Differences in RF energy absorption in the heads of adults and children

Bioelectromagnetics. 2005;Suppl 7:S31-44. doi: 10.1002/bem.20136.

Abstract

There has been a long and controversial debate on possible differences in electromagnetic (EM) energy absorption between adults and children during cell phone usage. Some published studies report higher specific absorption rate (SAR) in children and explain this based on smaller head size. More recently, age dependent changes of the dielectric tissue parameters have again ignited the discussion. This study intends to give a comprehensive review of the current state of knowledge about the parameters and mechanisms affecting the exposure of the mobile phone user with special focus on the exposure of children. Discussed are the absorption mechanism, tissue parameters, the effect of the pinna, and the uncertainties associated with head models based on spheroids, scaled adult heads, and magnetic resonance imaging (MRI) data of children. The conclusions of the review do not support the assumption that the energy exposure increases due to smaller heads, but identifies open issues regarding the dielectric tissue parameters and the thickness of the pinna.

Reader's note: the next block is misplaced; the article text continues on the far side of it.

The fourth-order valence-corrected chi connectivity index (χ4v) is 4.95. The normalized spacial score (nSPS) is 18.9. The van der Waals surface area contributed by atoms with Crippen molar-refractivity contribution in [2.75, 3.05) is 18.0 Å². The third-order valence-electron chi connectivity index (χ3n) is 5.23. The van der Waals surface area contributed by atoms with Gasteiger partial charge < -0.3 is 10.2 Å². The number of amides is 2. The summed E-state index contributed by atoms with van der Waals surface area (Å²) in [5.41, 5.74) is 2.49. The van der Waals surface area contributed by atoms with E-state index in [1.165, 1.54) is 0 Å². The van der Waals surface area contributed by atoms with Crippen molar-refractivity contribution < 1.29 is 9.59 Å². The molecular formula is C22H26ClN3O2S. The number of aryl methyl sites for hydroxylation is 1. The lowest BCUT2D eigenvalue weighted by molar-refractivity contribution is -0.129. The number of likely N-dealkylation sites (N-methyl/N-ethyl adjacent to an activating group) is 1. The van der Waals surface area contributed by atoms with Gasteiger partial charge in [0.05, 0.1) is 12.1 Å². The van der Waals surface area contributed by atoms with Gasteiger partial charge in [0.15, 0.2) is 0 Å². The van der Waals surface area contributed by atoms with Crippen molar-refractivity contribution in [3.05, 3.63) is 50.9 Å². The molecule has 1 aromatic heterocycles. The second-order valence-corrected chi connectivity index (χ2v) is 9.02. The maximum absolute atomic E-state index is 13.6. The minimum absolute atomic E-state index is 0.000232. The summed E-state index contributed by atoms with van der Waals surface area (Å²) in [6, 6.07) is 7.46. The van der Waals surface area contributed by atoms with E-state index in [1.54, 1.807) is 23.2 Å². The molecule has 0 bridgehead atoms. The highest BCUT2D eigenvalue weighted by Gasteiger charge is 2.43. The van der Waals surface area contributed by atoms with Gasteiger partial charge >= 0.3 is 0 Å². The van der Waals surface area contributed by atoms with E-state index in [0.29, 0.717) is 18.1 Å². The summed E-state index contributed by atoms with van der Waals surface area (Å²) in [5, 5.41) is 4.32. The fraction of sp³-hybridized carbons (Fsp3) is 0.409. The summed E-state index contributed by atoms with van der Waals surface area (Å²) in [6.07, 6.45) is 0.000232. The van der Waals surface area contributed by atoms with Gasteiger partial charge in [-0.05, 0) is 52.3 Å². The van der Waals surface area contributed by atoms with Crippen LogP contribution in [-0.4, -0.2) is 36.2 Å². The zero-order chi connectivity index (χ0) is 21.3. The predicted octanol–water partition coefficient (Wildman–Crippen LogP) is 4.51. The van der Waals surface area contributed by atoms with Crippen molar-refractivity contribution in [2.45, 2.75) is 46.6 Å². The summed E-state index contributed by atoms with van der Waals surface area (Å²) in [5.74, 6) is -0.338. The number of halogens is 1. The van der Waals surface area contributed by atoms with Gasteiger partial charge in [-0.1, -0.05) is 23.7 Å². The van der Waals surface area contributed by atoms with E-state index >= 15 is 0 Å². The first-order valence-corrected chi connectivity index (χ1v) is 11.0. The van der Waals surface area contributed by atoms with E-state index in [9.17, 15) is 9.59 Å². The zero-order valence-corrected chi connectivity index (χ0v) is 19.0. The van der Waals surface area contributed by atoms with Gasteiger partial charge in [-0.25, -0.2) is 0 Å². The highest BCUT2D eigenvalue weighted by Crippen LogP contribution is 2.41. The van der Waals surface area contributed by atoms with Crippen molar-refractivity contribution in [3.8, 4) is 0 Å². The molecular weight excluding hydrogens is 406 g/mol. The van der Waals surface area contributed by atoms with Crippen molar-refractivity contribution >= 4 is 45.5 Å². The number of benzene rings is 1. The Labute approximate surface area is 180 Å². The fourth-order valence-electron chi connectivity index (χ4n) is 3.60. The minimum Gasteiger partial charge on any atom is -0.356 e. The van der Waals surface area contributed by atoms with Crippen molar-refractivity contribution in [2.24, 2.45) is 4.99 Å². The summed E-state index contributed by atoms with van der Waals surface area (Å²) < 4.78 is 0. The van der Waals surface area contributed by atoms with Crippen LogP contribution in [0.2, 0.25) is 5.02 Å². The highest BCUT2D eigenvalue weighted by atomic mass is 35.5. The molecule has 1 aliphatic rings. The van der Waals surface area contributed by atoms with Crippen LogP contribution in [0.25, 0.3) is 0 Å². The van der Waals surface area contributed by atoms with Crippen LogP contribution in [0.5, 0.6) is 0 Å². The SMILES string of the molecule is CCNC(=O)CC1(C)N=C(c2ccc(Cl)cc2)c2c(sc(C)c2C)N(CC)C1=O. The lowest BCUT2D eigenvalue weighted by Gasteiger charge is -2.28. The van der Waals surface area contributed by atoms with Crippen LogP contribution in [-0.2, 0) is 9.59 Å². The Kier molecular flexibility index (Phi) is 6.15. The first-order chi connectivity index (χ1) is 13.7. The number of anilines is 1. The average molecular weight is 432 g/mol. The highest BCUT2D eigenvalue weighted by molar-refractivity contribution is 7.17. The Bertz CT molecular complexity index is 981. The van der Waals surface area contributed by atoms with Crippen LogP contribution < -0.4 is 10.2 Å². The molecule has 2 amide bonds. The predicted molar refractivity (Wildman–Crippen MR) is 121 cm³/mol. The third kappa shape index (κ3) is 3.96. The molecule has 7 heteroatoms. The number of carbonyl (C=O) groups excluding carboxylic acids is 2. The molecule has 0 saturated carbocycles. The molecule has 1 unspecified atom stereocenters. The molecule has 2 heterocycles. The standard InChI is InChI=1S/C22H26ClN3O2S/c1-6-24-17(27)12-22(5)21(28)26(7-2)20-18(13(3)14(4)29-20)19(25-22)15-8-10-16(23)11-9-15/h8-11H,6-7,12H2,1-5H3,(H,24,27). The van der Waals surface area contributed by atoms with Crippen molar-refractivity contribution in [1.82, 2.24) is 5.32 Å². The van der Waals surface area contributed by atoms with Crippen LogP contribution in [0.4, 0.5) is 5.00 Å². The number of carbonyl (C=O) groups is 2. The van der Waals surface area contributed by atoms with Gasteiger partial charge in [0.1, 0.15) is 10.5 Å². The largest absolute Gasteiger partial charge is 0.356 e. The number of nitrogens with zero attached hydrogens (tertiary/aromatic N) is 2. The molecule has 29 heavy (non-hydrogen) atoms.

Publication types

  • Comparative Study
  • Research Support, Non-U.S. Gov't
  • Review

MeSH terms

  • Adult
  • Aging / physiology*
  • Body Burden
  • Brain / physiology*
  • Child
  • Child, Preschool
  • Computer Simulation
  • Energy Transfer / physiology
  • Environmental Exposure / analysis*
  • Head / physiology*
  • Humans
  • Infant
  • Infant, Newborn
  • Models, Biological*
  • Organ Specificity
  • Radiation Dosage
  • Radio Waves*
  • Radiometry / methods*
  • Relative Biological Effectiveness